A Passion for Education

Four decades of teaching high-caliber students

Morton E. Smith, MD, began teaching students at Washington University School of Medicine in 1967, when he became course master in ophthalmology. Smith, now professor emeritus of ophthalmology and visual sciences and associate dean emeritus, notes some important changes that have occurred over the years. “Diversity in the student body has increased,” Smith says, “and the quality of teaching has improved as senior faculty members coach younger faculty in their instructional skills.” Also helpful, he adds, are leaders in the administration — true role models for the students: Larry J. Shapiro, MD, executive vice chancellor for medical affairs and dean, Alison J. Whelan, MD, senior associate dean for education, Leslie Kahl, MD, associate dean for student affairs, and David W. Windus, MD, associate dean for medical education, among others.

In some ways, however, educating Washington University medical students hasn’t changed, says Smith. “Our students are still high achievers with outstanding credentials who bring enthusiasm to their studies,” he says. “It’s very easy to be a good teacher when you have good students.”

“I think teaching ophthalmology to medical students has improved at every academic institution around the country,” says Smith. “But some, including Washington University, have excelled because they have one or more faculty members dedicated to teaching medical students. Teaching is not just a sideline, or peripheral to their major goal.”

During his career, Smith contributed to the improvement of ophthalmology education nationwide. In the 1970s, he was on the first Committee on Medical Student Education of the American Academy of Ophthalmology. The committee published guidelines that continue to be used in several forms.

An internationally recognized clinician and gifted educator, Smith’s students and residents have honored him with 16 Teacher of the Year awards. The university has awarded him the Founders Day Distinguished Faculty Award for excellence in teaching and the Distinguished Service Award, which honors high quality of instruction, strong relationships with students inside and outside the classroom, reputation for scholarship and distinguished service. In 2009 he was a recipient of the School of Medicine’s Samuel R. Goldstein Leadership Award in Medical Student Education. Smith also received two Distinguished Service Teaching Awards and a Distinguished Alumnus Award from the Washington University Eye Alumni, the association of former ophthalmology house staff.

Smith has served as a faculty adviser to the Student Arts Commission, councilor of the School’s Alpha Omega Alpha (AOA) Honor Medical Society chapter and director of the Scholars Program in Medicine, which recruited high school seniors to the university and guaranteed them a spot in the School of Medicine if they maintained a B-plus grade-point average. Today the University Scholars Program in Medicine carries on the spirit of the earlier program, providing select candidates with admission to both undergraduate study and the School of Medicine.

In 1978, Smith was named assistant dean of the School of Medicine. He was promoted to associate dean in 1990 and received emeritus status in 1996.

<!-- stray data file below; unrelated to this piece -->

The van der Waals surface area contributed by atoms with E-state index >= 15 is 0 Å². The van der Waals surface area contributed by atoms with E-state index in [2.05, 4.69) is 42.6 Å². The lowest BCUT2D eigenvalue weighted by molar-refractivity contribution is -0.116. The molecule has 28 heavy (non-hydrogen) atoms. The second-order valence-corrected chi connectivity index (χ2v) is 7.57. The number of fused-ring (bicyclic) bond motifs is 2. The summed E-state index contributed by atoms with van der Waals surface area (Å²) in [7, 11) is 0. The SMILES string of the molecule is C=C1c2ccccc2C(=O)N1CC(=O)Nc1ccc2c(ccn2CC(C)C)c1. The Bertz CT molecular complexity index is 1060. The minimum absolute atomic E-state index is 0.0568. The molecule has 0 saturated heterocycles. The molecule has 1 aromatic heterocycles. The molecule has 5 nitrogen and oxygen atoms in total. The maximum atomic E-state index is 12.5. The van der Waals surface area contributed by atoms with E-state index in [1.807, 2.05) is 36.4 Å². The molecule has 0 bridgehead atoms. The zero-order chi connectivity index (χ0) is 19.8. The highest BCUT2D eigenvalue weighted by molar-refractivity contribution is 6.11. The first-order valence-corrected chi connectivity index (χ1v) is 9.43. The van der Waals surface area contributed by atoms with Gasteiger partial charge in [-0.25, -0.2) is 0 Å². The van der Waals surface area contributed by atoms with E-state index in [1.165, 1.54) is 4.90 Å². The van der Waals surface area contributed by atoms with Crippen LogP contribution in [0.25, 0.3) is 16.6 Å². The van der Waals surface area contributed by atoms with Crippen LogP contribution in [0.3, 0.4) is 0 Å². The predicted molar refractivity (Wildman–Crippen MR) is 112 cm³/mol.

In his role as associate dean, Smith was responsible for writing a final letter of evaluation for all senior students, termed “the dean’s letter.” The letter is sent to residency program directors as part of a student’s application. “I would interview every senior student and put together the narratives from all the courses they took,” says Smith. “It was a lot of work, but I found it a tremendous amount of fun.”

A native of Baltimore, Smith earned his undergraduate and medical degrees from the University of Maryland. He completed his ophthalmology residency and his surgical pathology fellowship at Barnes Hospital and Washington University School of Medicine. He also was an NIH special fellow in ophthalmic pathology at the Armed Forces Institute of Pathology in Washington, D.C.

"Diversity in the student body has increased, and the quality of teaching has improved as senior faculty members coach younger faculty in their instructional skills."
—Morton E. Smith, MD

Smith’s academic subspecialty interest throughout his career has been eye pathology. Trained in both ophthalmology and pathology and with joint appointments in those departments at the school, he was responsible for preparing pathology reports on all ocular tissue samples gathered at the Washington University Medical Center. Four years ago, George J. Harocopos, MD, a former resident and trainee under Smith, replaced Smith as director of ophthalmic pathology, with Smith serving as consultant.

When not teaching medical students or residents, Smith’s clinical practice focuses on ophthalmic oncology. He still sees patients in consultation with the ophthalmology residents.

Although Smith doesn’t keep a record of how many students he has taught, 43 academic years likely translates to more than 5,000 former students, and they pop up everywhere he travels. He recounts a vacation in Florida when he was visiting an animal preserve. A young man who was there with his family turned to Smith and, upon recognizing him, said, “You wrote my dean’s letter!”

“I get the biggest kick out of that,” says Smith. “It’s such a thrill to be able to go into the twilight years of my career and have those kinds of experiences, knowing that I’ve had an impact.”

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Morton E. Smith, MD, poses with fourth-year medical students on the first day of the ophthalmology selective.